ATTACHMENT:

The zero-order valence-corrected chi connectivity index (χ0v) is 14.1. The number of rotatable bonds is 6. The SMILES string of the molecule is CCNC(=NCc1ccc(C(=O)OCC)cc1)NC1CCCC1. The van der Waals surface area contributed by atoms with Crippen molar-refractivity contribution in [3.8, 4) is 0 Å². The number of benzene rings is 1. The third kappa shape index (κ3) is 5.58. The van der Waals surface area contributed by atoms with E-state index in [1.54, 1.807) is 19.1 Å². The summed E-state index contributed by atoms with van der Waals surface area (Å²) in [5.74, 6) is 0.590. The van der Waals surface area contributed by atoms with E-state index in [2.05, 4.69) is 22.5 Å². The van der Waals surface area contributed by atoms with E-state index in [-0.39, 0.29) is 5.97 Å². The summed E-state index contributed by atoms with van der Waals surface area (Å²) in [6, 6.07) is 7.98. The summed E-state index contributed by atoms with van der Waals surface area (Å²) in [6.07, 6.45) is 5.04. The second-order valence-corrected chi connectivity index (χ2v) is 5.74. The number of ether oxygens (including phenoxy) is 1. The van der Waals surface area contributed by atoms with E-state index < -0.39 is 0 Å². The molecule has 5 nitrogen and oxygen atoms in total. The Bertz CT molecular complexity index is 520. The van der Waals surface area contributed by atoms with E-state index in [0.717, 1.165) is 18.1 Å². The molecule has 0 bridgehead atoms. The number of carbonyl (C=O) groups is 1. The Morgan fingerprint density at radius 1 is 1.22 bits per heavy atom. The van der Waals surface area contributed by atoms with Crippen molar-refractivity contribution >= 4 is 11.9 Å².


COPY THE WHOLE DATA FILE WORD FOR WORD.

The zero-order valence-corrected chi connectivity index (χ0v) is 14.1. The number of rotatable bonds is 6. The SMILES string of the molecule is CCNC(=NCc1ccc(C(=O)OCC)cc1)NC1CCCC1. The van der Waals surface area contributed by atoms with Crippen molar-refractivity contribution in [3.8, 4) is 0 Å². The number of benzene rings is 1. The third kappa shape index (κ3) is 5.58. The van der Waals surface area contributed by atoms with E-state index in [1.54, 1.807) is 19.1 Å². The summed E-state index contributed by atoms with van der Waals surface area (Å²) in [5.74, 6) is 0.590. The van der Waals surface area contributed by atoms with E-state index in [2.05, 4.69) is 22.5 Å². The van der Waals surface area contributed by atoms with E-state index in [-0.39, 0.29) is 5.97 Å². The summed E-state index contributed by atoms with van der Waals surface area (Å²) in [6, 6.07) is 7.98. The summed E-state index contributed by atoms with van der Waals surface area (Å²) in [6.07, 6.45) is 5.04. The second-order valence-corrected chi connectivity index (χ2v) is 5.74. The number of ether oxygens (including phenoxy) is 1. The van der Waals surface area contributed by atoms with E-state index < -0.39 is 0 Å². The molecule has 5 nitrogen and oxygen atoms in total. The Bertz CT molecular complexity index is 520. The van der Waals surface area contributed by atoms with E-state index in [0.717, 1.165) is 18.1 Å². The molecule has 0 bridgehead atoms. The number of carbonyl (C=O) groups is 1. The Morgan fingerprint density at radius 1 is 1.22 bits per heavy atom. The van der Waals surface area contributed by atoms with Crippen molar-refractivity contribution >= 4 is 11.9 Å².